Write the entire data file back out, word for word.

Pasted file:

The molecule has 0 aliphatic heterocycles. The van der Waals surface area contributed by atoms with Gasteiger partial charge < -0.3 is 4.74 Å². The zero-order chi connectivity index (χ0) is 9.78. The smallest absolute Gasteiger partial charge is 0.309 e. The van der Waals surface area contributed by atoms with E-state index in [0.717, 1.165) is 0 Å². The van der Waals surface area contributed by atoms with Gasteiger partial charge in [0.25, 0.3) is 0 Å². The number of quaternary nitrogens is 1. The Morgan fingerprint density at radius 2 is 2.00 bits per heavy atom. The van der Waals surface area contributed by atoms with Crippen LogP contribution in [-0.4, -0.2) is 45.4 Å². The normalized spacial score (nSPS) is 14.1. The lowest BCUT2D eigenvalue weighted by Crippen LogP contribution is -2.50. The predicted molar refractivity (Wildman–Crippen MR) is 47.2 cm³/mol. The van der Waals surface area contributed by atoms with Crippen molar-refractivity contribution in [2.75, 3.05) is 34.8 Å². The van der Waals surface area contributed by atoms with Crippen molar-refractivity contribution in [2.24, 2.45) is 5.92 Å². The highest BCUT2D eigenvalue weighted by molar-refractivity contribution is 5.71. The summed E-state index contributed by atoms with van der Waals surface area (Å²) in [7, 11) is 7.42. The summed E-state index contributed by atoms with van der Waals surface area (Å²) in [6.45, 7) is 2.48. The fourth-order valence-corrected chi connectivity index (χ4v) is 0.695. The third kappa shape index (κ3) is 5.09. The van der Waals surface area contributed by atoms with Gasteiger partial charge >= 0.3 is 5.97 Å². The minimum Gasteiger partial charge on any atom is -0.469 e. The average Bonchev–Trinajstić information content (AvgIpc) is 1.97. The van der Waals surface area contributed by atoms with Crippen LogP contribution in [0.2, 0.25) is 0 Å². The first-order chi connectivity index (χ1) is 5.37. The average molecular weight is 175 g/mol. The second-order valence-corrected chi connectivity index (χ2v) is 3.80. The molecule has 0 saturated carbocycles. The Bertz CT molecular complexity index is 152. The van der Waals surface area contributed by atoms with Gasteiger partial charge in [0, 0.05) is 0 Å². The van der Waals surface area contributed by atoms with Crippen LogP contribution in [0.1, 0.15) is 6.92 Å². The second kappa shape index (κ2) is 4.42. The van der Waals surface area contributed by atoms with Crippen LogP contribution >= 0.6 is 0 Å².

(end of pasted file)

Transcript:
The molecule has 0 aliphatic heterocycles. The van der Waals surface area contributed by atoms with Gasteiger partial charge < -0.3 is 4.74 Å². The zero-order chi connectivity index (χ0) is 9.78. The smallest absolute Gasteiger partial charge is 0.309 e. The van der Waals surface area contributed by atoms with E-state index in [0.717, 1.165) is 0 Å². The van der Waals surface area contributed by atoms with Gasteiger partial charge in [0.25, 0.3) is 0 Å². The number of quaternary nitrogens is 1. The Morgan fingerprint density at radius 2 is 2.00 bits per heavy atom. The van der Waals surface area contributed by atoms with Crippen LogP contribution in [-0.4, -0.2) is 45.4 Å². The normalized spacial score (nSPS) is 14.1. The lowest BCUT2D eigenvalue weighted by Crippen LogP contribution is -2.50. The predicted molar refractivity (Wildman–Crippen MR) is 47.2 cm³/mol. The van der Waals surface area contributed by atoms with Crippen molar-refractivity contribution in [2.75, 3.05) is 34.8 Å². The van der Waals surface area contributed by atoms with Crippen molar-refractivity contribution in [2.24, 2.45) is 5.92 Å². The highest BCUT2D eigenvalue weighted by molar-refractivity contribution is 5.71. The summed E-state index contributed by atoms with van der Waals surface area (Å²) in [7, 11) is 7.42. The summed E-state index contributed by atoms with van der Waals surface area (Å²) in [6.45, 7) is 2.48. The fourth-order valence-corrected chi connectivity index (χ4v) is 0.695. The third kappa shape index (κ3) is 5.09. The van der Waals surface area contributed by atoms with Gasteiger partial charge >= 0.3 is 5.97 Å². The minimum Gasteiger partial charge on any atom is -0.469 e. The average Bonchev–Trinajstić information content (AvgIpc) is 1.97. The van der Waals surface area contributed by atoms with Crippen LogP contribution in [0.2, 0.25) is 0 Å². The first-order chi connectivity index (χ1) is 5.37. The average molecular weight is 175 g/mol. The second-order valence-corrected chi connectivity index (χ2v) is 3.80. The molecule has 0 saturated carbocycles. The Bertz CT molecular complexity index is 152. The van der Waals surface area contributed by atoms with Gasteiger partial charge in [0, 0.05) is 0 Å². The van der Waals surface area contributed by atoms with Crippen LogP contribution in [0.1, 0.15) is 6.92 Å². The second kappa shape index (κ2) is 4.42. The van der Waals surface area contributed by atoms with Crippen LogP contribution >= 0.6 is 0 Å².